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dc.contributor.authorKopelman, Shirli
dc.date.accessioned2007-02-14T18:11:15Z
dc.date.available2007-02-14T18:11:15Z
dc.date.issued2006-09
dc.identifier1066en
dc.identifier.urihttps://hdl.handle.net/2027.42/49422
dc.description.abstractThis chapter suggests that it is important to incorporate the concept of culture into both the theoretical frameworks and the empirical research on cooperation in social dilemmas. It proposes a broader interpretation of the appropriateness framework (March, 1994) in decision making in social dilemmas (Messick, 1999; Weber, Kopelman, and Messick, 2004) that includes group culture. It does not diminish the contribution of the appropriateness framework that teases apart the identity from recognition of the situation and the relevant rules, but rather offers a model that also encompasses group culture as a distinct fourth construct. Thus, when faced with the choice to cooperate or defect, rather than being guided strictly by rational choice or expected utility models, a decision-maker may be best guided by the question: “what does a person like me do in a situation like this given this group culture?”en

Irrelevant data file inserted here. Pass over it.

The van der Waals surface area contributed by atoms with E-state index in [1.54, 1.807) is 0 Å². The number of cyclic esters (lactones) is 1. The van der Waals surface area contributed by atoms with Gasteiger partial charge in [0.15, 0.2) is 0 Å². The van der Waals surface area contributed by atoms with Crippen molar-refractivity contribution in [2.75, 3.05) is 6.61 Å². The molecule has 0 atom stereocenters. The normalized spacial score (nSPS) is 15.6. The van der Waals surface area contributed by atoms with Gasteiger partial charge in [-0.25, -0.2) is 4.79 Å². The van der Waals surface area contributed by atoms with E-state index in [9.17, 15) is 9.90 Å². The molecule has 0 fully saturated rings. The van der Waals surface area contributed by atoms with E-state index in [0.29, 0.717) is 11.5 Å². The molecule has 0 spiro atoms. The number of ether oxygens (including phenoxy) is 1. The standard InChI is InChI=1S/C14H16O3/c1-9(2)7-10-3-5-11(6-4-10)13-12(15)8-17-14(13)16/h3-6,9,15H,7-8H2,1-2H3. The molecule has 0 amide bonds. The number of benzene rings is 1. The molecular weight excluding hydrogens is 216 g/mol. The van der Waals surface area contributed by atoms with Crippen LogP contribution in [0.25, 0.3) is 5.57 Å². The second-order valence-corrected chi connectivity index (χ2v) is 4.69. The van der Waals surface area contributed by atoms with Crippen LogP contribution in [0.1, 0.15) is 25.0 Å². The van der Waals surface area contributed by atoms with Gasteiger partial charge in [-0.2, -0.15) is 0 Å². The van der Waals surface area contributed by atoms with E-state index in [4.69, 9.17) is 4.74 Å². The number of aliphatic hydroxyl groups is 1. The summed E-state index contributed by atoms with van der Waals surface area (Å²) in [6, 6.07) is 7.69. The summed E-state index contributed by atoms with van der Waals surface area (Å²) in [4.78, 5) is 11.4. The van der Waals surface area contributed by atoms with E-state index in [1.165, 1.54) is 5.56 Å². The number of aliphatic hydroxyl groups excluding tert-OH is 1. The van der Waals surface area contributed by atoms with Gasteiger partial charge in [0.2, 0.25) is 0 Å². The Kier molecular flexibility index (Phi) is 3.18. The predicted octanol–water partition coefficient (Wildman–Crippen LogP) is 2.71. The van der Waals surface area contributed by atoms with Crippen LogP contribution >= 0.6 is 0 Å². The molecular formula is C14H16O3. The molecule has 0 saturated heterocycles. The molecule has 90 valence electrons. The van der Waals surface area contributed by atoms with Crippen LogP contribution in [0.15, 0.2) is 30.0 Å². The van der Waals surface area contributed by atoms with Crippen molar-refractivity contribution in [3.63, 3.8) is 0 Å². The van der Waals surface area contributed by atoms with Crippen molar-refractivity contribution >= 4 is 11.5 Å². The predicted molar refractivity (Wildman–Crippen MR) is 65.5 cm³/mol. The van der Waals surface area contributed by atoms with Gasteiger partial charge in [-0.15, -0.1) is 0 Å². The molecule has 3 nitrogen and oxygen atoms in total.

dc.format.extent95063 bytes
dc.format.mimetypeapplication/pdf
dc.subjectSocial Dilemmas, Tragedy of the Commons, Culture, Decision-Making, Cooperationen
dc.subject.classificationManagement and Organizations (starting Spring 2004)en
dc.titleThe Herdsman and the Sheep, Mouton, or Kivsa? The Influence of Group Culture on Cooperation in Social Dilemmasen
dc.typeWorking Paperen_US
dc.subject.hlbsecondlevelEconomicsen_US
dc.subject.hlbtoplevelBusinessen_US
dc.contributor.affiliationumRoss School of Businessen
dc.contributor.affiliationumcampusAnn Arbor
dc.description.bitstreamurlhttp://deepblue.lib.umich.edu/bitstream/2027.42/49422/1/1066-Kopelman.pdfen_US
dc.owningcollnameBusiness, Stephen M. Ross School of - Working Papers Series


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